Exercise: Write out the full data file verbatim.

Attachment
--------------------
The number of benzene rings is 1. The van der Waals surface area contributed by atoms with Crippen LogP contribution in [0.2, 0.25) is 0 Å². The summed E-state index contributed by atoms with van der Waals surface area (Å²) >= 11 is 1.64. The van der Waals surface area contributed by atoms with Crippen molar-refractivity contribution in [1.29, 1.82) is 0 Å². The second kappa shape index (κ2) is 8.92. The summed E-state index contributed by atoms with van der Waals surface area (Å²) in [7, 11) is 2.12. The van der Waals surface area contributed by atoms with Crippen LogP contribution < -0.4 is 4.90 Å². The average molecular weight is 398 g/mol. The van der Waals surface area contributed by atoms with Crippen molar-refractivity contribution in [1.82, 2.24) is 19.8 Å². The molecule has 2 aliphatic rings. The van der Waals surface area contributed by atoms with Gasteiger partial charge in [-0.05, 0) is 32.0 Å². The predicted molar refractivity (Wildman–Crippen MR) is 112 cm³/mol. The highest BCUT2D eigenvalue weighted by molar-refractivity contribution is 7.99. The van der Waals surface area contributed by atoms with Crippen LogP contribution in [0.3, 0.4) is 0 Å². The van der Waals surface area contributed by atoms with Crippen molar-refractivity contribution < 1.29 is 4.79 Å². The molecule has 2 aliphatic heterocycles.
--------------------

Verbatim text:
The number of benzene rings is 1. The van der Waals surface area contributed by atoms with Crippen LogP contribution in [0.2, 0.25) is 0 Å². The summed E-state index contributed by atoms with van der Waals surface area (Å²) >= 11 is 1.64. The van der Waals surface area contributed by atoms with Crippen molar-refractivity contribution in [1.29, 1.82) is 0 Å². The second kappa shape index (κ2) is 8.92. The summed E-state index contributed by atoms with van der Waals surface area (Å²) in [7, 11) is 2.12. The van der Waals surface area contributed by atoms with Crippen LogP contribution < -0.4 is 4.90 Å². The average molecular weight is 398 g/mol. The van der Waals surface area contributed by atoms with Crippen molar-refractivity contribution in [1.82, 2.24) is 19.8 Å². The molecule has 2 aliphatic rings. The van der Waals surface area contributed by atoms with Gasteiger partial charge in [-0.05, 0) is 32.0 Å². The predicted molar refractivity (Wildman–Crippen MR) is 112 cm³/mol. The highest BCUT2D eigenvalue weighted by molar-refractivity contribution is 7.99. The van der Waals surface area contributed by atoms with Crippen LogP contribution in [0.3, 0.4) is 0 Å². The van der Waals surface area contributed by atoms with Crippen molar-refractivity contribution < 1.29 is 4.79 Å². The molecule has 2 aliphatic heterocycles.